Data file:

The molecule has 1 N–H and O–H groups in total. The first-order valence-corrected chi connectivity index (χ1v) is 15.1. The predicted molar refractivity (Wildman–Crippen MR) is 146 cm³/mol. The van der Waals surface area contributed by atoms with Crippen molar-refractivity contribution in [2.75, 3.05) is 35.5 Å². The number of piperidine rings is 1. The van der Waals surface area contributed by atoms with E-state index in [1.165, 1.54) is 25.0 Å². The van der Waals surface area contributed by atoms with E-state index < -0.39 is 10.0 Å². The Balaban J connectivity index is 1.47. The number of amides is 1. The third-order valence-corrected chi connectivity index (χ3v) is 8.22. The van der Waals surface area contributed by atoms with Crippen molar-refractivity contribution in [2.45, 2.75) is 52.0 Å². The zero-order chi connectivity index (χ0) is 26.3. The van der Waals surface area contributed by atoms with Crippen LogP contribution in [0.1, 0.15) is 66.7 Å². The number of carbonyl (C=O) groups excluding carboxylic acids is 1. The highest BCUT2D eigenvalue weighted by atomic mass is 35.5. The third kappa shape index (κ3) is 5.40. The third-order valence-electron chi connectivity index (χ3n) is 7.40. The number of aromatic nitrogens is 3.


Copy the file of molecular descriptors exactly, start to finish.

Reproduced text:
The molecule has 1 N–H and O–H groups in total. The first-order valence-corrected chi connectivity index (χ1v) is 15.1. The predicted molar refractivity (Wildman–Crippen MR) is 146 cm³/mol. The van der Waals surface area contributed by atoms with Crippen molar-refractivity contribution in [2.75, 3.05) is 35.5 Å². The number of piperidine rings is 1. The van der Waals surface area contributed by atoms with E-state index in [1.165, 1.54) is 25.0 Å². The van der Waals surface area contributed by atoms with E-state index < -0.39 is 10.0 Å². The Balaban J connectivity index is 1.47. The number of amides is 1. The third-order valence-corrected chi connectivity index (χ3v) is 8.22. The van der Waals surface area contributed by atoms with Crippen molar-refractivity contribution in [2.45, 2.75) is 52.0 Å². The zero-order chi connectivity index (χ0) is 26.3. The van der Waals surface area contributed by atoms with Crippen LogP contribution in [0.1, 0.15) is 66.7 Å². The number of carbonyl (C=O) groups excluding carboxylic acids is 1. The highest BCUT2D eigenvalue weighted by atomic mass is 35.5. The third kappa shape index (κ3) is 5.40. The third-order valence-electron chi connectivity index (χ3n) is 7.40. The number of aromatic nitrogens is 3.